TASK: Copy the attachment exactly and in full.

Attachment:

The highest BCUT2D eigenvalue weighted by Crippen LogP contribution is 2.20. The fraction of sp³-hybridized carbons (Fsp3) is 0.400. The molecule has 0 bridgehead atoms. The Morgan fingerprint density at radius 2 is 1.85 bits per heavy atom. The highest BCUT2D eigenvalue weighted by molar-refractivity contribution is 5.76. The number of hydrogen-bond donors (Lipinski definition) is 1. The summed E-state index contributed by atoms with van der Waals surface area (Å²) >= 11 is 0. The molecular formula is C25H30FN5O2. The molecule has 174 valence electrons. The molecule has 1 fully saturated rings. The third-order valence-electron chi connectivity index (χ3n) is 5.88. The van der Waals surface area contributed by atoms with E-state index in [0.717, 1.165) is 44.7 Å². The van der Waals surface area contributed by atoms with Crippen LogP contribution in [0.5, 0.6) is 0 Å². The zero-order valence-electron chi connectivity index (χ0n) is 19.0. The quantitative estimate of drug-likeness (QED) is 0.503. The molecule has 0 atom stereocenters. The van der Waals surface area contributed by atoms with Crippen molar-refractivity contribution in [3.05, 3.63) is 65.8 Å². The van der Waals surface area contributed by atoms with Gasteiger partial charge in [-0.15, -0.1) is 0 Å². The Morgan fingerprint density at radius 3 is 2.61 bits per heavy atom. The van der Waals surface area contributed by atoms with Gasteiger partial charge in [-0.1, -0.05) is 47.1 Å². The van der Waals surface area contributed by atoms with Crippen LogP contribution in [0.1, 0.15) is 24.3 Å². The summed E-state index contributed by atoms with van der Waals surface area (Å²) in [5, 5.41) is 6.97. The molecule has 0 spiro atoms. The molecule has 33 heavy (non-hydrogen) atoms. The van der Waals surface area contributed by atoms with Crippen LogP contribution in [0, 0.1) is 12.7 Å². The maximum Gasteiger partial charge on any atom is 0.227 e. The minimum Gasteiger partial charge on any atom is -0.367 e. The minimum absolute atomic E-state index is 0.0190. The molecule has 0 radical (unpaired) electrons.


The highest BCUT2D eigenvalue weighted by Crippen LogP contribution is 2.20. The fraction of sp³-hybridized carbons (Fsp3) is 0.400. The molecule has 0 bridgehead atoms. The Morgan fingerprint density at radius 2 is 1.85 bits per heavy atom. The highest BCUT2D eigenvalue weighted by molar-refractivity contribution is 5.76. The number of hydrogen-bond donors (Lipinski definition) is 1. The summed E-state index contributed by atoms with van der Waals surface area (Å²) >= 11 is 0. The molecular formula is C25H30FN5O2. The molecule has 174 valence electrons. The molecule has 1 fully saturated rings. The third-order valence-electron chi connectivity index (χ3n) is 5.88. The van der Waals surface area contributed by atoms with E-state index in [0.717, 1.165) is 44.7 Å². The van der Waals surface area contributed by atoms with Crippen LogP contribution in [0.5, 0.6) is 0 Å². The zero-order valence-electron chi connectivity index (χ0n) is 19.0. The quantitative estimate of drug-likeness (QED) is 0.503. The molecule has 0 atom stereocenters. The van der Waals surface area contributed by atoms with Crippen molar-refractivity contribution in [3.05, 3.63) is 65.8 Å². The van der Waals surface area contributed by atoms with Gasteiger partial charge in [-0.15, -0.1) is 0 Å². The Morgan fingerprint density at radius 3 is 2.61 bits per heavy atom. The van der Waals surface area contributed by atoms with Gasteiger partial charge in [-0.1, -0.05) is 47.1 Å². The van der Waals surface area contributed by atoms with Crippen LogP contribution in [0.1, 0.15) is 24.3 Å². The summed E-state index contributed by atoms with van der Waals surface area (Å²) in [5, 5.41) is 6.97. The molecule has 0 spiro atoms. The molecule has 33 heavy (non-hydrogen) atoms. The van der Waals surface area contributed by atoms with Crippen LogP contribution in [0, 0.1) is 12.7 Å². The maximum Gasteiger partial charge on any atom is 0.227 e. The minimum Gasteiger partial charge on any atom is -0.367 e. The minimum absolute atomic E-state index is 0.0190. The molecule has 0 radical (unpaired) electrons.